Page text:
Serious electrical hazards, carbon monoxide leaks and bug infested rooms. Families not only staying, but living at a local motel are being forced to leave, because the city said the owner failed to bring the building up to code.
The problem now -- these people have nowhere else to go. But the motel owner tells us some tenants don't pay their rent and some have been living there as a courtesy. He also said not all rooms have code violations.
We've got the information from the city of Salinas, on numerous health and safety violations at El Dorado Motel on North Main Street. We're finding out just how bad things have been for the people living at a motel that's made national news in the past -- and the troubling situation they're facing. We found out what these code violations are and what's next for the families who live there.
The manager said at one point 30 families were living at the motel. The motel manager said the owners tried to bring the property up to code over the past few months. But according to the city's code enforcement, the owners failed to make the necessary changes.
Open electrical sockets, missing wall units and taped up windows -- proof of the motel's code violations weren't hard to find. Residents said they may have to deal with cockroaches and dangerous living conditions, but it's better than being out on the streets.
"We were doing community meetings here and stuff like that, you know helping tenants that live here and just all of a sudden here we are again," said tenant Rita Acosta.
Again, looking for a place to live. Owner Sunil Patel said the city is getting "nit-picky" about it's requests and he's doing everything he can to make the necessary repairs. Residents said either way, looking for a new place to live is going to be difficult.
"It basically makes me sad because of seeing all these families and you know they just don't know where they're going to. Right now, a lot of the hotels that are up and down North Main Street are basically full," said tenant Katherine Davis.
Salinas Code Enforcement Division said it gave the owners a list of violations back in May and by November, little progress had been made. The city said it gave tenants 28 days to move out. Some residents said they got a notice on their door, while others said they didn't know until word spread around. Last month a code enforcement officer organized a task force of local agencies to help people with the transition.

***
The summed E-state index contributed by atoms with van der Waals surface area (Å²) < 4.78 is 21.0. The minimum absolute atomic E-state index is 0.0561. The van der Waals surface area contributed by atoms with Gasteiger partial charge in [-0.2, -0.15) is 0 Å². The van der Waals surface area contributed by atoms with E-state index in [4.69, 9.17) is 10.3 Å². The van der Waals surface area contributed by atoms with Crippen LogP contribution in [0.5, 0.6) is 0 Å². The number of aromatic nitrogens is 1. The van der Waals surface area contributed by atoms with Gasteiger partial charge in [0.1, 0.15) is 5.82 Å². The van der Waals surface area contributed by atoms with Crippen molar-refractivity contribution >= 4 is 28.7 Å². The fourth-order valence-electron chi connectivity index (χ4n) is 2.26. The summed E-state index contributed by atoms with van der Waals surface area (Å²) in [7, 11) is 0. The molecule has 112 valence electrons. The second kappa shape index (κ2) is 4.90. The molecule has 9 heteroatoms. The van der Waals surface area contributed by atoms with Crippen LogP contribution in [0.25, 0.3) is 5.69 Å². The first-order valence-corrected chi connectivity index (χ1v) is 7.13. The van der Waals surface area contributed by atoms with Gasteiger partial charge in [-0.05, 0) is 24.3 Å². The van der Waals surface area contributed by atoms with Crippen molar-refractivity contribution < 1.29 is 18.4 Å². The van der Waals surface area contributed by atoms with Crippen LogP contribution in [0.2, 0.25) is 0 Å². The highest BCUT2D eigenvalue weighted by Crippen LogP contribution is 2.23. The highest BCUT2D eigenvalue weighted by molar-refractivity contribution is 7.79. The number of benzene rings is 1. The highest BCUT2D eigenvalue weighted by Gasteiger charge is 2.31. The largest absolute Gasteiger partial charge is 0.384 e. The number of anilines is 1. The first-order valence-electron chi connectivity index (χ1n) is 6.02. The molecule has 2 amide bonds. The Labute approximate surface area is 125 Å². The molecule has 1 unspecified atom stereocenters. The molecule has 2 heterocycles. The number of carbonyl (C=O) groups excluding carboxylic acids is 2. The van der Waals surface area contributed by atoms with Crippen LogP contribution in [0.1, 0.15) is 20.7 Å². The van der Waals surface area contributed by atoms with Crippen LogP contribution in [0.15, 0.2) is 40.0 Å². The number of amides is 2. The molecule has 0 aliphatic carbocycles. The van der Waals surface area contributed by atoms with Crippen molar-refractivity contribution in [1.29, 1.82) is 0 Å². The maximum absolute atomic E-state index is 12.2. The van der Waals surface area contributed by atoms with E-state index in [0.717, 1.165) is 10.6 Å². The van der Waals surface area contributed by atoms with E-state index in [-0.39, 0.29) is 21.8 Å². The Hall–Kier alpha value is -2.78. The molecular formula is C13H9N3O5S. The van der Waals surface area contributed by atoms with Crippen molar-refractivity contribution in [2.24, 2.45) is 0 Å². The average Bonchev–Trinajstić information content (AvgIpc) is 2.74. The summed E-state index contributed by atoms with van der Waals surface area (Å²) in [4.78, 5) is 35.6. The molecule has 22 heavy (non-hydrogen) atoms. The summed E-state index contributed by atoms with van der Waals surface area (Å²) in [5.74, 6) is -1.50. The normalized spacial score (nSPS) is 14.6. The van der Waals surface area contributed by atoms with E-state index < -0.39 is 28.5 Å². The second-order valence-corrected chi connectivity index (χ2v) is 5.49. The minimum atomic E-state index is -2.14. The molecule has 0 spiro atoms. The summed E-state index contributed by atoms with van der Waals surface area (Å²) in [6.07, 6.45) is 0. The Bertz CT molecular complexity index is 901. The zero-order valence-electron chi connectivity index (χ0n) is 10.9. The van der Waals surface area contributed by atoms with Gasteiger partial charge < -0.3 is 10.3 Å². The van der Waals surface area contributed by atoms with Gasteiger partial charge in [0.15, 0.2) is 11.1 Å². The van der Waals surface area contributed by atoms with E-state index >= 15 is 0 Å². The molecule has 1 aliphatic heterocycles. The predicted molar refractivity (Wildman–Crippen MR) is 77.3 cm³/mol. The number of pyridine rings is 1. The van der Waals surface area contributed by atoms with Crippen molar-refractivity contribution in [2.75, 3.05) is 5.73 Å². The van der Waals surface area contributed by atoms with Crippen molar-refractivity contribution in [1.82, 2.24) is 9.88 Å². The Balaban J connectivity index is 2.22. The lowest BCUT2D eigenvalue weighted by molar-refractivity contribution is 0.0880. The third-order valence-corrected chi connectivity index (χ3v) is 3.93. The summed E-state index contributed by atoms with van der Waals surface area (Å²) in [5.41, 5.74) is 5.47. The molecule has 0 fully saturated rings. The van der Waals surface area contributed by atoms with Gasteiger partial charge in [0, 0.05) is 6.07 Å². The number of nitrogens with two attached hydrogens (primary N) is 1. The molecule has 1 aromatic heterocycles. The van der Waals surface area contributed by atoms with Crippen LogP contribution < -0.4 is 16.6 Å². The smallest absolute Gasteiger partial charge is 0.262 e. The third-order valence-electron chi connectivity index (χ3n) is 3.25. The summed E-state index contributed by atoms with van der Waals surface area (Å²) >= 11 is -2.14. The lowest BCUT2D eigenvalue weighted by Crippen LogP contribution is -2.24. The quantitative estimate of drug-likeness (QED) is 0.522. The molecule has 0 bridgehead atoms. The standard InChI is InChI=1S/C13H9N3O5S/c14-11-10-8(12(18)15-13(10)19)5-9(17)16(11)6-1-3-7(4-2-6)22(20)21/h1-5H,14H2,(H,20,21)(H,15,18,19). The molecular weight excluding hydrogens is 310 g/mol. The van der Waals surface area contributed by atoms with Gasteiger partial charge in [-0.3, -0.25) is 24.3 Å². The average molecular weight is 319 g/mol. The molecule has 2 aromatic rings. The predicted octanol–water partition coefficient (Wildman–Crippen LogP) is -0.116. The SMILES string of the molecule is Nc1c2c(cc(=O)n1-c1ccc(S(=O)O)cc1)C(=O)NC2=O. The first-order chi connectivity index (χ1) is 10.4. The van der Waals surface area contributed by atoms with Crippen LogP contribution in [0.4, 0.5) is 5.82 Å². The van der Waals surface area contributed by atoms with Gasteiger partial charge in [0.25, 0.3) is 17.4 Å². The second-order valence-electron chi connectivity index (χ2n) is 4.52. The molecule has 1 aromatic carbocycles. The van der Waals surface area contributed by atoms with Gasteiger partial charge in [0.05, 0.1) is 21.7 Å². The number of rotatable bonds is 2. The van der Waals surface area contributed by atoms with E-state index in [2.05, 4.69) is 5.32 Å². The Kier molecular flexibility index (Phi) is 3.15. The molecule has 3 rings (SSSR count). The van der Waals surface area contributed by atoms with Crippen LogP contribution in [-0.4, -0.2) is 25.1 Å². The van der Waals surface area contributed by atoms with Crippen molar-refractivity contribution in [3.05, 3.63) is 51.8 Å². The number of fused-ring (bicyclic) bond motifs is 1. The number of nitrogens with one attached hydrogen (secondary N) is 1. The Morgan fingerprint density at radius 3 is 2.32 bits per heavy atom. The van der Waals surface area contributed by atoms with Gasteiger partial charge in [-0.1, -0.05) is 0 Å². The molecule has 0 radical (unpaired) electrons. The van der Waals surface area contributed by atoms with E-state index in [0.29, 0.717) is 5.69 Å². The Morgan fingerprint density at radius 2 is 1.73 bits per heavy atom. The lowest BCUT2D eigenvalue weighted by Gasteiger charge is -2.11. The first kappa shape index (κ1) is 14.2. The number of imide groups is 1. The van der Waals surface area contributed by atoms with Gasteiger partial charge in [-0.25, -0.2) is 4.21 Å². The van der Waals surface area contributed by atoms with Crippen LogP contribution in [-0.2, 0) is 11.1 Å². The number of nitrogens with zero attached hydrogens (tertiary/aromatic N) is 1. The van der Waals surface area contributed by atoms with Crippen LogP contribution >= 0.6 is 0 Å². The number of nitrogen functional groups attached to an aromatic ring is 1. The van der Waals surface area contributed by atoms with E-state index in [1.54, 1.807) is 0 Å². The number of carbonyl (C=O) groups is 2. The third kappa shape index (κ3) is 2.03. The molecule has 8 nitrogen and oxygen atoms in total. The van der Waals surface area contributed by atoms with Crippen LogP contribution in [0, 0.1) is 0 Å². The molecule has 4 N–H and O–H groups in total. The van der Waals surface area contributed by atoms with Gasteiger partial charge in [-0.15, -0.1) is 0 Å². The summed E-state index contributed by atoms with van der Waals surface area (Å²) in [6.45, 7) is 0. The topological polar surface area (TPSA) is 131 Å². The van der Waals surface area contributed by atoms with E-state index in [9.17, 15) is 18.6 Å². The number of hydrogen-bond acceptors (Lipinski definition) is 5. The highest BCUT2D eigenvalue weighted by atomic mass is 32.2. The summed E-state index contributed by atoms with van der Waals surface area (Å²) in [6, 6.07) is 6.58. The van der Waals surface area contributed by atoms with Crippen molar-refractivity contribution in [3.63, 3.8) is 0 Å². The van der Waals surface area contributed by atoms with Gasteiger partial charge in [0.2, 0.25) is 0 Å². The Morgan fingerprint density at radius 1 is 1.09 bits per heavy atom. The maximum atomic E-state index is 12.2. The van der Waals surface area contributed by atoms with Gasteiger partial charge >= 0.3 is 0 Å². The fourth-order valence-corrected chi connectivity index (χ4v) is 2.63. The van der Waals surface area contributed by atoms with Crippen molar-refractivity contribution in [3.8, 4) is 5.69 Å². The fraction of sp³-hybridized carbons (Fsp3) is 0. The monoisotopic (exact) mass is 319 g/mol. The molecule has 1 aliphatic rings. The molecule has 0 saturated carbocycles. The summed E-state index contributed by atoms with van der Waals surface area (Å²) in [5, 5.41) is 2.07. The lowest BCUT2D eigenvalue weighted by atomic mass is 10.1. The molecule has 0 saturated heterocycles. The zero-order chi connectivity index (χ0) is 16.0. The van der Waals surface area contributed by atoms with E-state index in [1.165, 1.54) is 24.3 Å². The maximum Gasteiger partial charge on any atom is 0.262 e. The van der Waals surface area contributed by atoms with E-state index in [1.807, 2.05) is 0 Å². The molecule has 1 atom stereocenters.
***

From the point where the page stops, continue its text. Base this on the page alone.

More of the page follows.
"We're still paying rent because we still need a place to stay, until it closes. But with paying rent, how are you able to save money to find another place?" Acosta asked.
The city said it's been difficult to get the owner to cooperate, forcing all tenants to find a new place to live by the end of this week. The motel manager told us the owners plan to bring the property up to code and re-open as soon as possible.
We've been covering the plight of the motel residents for years, especially the children who suffer. In 2009, a special report aired nationally about two kids, Tristan Clarke and Gus Hernandez, who lived the hard life. In 2010, we followed up with the family of 12-year-old Tristan, after they were barely scraping by and living at the motel. But the community rallied around them. Tristen's mother found a job and moved out of those poor conditions. Gus' father was also able to find a full-time job and create a new program at the motel with the Salvation Army to help others in need.